Freeman Cebu Sports

Peak to pick

WRECKORDER - FGS Gujilde - The Freeman

Paris nears. Two months away from now. The world’s amateur athletes converge for the ultimate athletic showdown. They are the best. And the hungriest. Figuratively for them. They thirst for gold and glory no less. But literally for some Filipino athletes. Or both glory and money. Already, two of our brightest hopes for a medal are warning and warming up.

This month EJ Obiena pole vaulted to gold in the Track and Field Los Angeles Grand Prix. But the untouchable world record holder Mondo Duplantis was not around. Not a soft competition just the same. It included Olympic and world medalists.

Obiena cleared 5.80 meters, the qualifying height but may not be the medalling bar. EJ must reassert his membership in the 6-meter club to have a clearer chance for a podium finish. But it is a good sign. It means the 6’2” Filipino is right on track. He should peak at the right time when it matters most. The one they trained so hard for – the day of competition.

But with the Swedish Olympic and world champion Duplantis, EJ and company might be left battling for silver. Gold is a given to the pole vault god. Unless on a bad day, Duplantis cannot supplant his toughest rival – himself, who has been jumping over 6 meters several times over while perennial runners-up struggle to clear his routine height.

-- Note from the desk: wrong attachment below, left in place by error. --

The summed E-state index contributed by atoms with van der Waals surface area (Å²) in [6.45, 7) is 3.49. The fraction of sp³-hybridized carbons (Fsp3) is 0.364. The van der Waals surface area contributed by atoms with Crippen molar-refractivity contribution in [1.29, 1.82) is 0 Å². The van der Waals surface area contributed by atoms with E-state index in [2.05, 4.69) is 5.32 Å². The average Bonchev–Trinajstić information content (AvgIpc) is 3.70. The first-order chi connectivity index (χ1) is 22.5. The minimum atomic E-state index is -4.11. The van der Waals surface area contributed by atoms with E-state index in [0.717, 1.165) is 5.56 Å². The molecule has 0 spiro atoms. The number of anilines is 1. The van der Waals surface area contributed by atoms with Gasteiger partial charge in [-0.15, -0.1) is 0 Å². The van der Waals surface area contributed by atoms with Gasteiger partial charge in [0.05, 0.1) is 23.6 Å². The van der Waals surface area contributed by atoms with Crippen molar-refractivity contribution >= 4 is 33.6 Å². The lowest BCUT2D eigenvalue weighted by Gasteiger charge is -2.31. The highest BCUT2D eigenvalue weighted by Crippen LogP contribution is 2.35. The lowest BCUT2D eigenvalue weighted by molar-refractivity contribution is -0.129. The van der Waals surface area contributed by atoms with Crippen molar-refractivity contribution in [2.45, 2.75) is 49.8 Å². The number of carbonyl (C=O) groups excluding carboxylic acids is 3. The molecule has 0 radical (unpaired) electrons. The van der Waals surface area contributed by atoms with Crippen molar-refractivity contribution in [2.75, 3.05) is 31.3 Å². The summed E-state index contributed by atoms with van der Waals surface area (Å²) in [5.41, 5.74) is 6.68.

EJ flopped in Tokyo but recovered with a bronze and a silver in the worlds. If not for Duplantis, he could have brought us the historic gold in world athletics. But that was before and this is now. Or Paris will be later. Whatever. Only time can tell. And destiny maybe. Just like the presidency. Some of them never thought much less planned to be one. Or be one with the people. Like a widow before. And a mayor.

Also this month, Carlos Edriel Yulo pocketed no less than four golds in the Asian Artistic Gymnastics Championships in Uzbekistan. Almost flawless in his favorite floor exercise. But it’s a continental competition. The rest of the world lurks, and watches his steps. Or missteps. The quality of his winning performance must have sternly warned the others.

It should worry Yulo more. There might be nothing left better in his tank that already has a void he could not avoid – the vacuum created by split from his management team, including his Japanese coach who mentored him to two world crowns and more in the World Cup Series, the regional games and the continental artistic gymnastics championships.

Earlier his performance dipped, but he just pipped and ripped. Despite the four golds, he must have held back something. Otherwise, he may have peaked too early. Speculative. Let’s leave it to sports science to set his body clock on time. Even if his countrymen can never be.

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